Sometime around lap three or four, I heard someone calling my name. I looked up to see my friend, Zena, from bootcamp. She was there to do a few laps with her friend doing the six hour. It was great to see her at the start for a couple of laps, and then out on the course at one point.
I easily made my way through the first fifteen or so miles, felt good and made sure to stop and eat every five miles or so. The course had two paths by the aid station, and the veer right to the aid station was called 'pit'. I thought that was cool. I had a good plan going thanks to some strategically placed cone markers....run parts of the pavement stretch (though, this stopped at mile 15 due to the tough terrain), run the first curve to the first cone marker, walk to the next cone, then run the next two....repeat to the aid station.
I stopped at some point to find out why my toe was hurting...turns out there was no reason for it, but I did find a blister on a different toe to wrap. Hopefully I dont lose a toenail in the near future. By the time I hit 25, I was ready for some fresh clothes....I had dressed warmly for the morning chill, but was now sweaty and not warming up.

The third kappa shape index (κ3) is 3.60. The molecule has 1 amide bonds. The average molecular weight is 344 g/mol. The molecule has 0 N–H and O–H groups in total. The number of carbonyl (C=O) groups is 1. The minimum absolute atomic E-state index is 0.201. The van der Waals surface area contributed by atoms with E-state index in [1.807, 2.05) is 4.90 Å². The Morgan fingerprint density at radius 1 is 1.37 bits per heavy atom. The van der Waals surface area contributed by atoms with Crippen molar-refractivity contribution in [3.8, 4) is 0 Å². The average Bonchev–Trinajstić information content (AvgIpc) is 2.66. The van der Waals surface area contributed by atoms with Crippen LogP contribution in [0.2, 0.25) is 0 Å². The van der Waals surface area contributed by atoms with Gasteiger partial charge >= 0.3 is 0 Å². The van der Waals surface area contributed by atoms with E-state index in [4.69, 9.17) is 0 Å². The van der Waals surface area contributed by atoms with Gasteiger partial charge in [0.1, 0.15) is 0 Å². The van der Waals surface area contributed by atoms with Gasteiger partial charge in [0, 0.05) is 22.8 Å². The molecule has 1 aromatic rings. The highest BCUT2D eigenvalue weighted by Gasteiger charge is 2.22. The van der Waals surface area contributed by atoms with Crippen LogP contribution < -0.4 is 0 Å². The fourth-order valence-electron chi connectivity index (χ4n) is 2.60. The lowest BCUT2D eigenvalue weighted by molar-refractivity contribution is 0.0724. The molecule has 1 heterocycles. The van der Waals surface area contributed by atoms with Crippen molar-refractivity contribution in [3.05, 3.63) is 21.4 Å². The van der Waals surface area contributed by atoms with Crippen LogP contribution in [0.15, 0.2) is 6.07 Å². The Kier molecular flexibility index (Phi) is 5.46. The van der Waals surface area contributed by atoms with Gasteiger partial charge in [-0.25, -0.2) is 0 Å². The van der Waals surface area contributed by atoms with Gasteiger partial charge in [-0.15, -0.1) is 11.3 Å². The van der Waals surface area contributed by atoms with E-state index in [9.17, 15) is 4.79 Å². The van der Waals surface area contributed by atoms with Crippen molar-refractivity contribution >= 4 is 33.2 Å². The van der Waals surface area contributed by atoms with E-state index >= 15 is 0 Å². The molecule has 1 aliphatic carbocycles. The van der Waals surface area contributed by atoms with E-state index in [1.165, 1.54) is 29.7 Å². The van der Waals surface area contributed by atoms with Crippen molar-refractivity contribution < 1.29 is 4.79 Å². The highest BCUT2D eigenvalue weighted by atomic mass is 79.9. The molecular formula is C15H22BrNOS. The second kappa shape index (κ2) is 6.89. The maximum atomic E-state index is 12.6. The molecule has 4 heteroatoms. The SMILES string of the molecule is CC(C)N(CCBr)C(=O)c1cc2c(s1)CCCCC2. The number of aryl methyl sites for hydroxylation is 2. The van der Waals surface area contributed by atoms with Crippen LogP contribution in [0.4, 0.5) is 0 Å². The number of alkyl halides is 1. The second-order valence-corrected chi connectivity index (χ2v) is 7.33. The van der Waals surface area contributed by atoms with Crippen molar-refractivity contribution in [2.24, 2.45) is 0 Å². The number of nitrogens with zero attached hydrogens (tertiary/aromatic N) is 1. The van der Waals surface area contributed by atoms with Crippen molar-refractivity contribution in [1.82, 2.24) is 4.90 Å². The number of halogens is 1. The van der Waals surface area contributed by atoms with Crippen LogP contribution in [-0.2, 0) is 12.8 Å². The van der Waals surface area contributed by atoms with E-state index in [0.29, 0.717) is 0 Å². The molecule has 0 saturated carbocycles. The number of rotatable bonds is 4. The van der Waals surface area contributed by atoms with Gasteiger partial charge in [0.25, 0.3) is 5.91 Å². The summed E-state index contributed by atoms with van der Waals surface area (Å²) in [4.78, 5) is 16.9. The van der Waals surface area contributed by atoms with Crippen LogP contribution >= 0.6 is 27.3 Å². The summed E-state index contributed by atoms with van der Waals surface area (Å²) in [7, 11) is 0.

By the time I hit mile 30, I was far more sore than I wanted to be for only being at 30 miles. I was also bored and getting tired of laps. It was pretty bleak until about mile 35, where I think the Advil kicked in. However, my friend Joseph came down to say hello and do a couple of laps with me. It was great to catch up and have some company to pass the time. He also said something about the messages people had sent via email. I hadn't gotten any, so I assumed I didn't have any yet. He said that he had sent one...and that people on Facebook had mentioned they were sending them too. I was surprised no one from the race had mentioned where to find them, but after stopping and asking, I was directed to a filing box holding messages. And I had a bunch - very thankful for all of the hellos from friends and family. A friend and some nice messages, great way to get through some tough miles.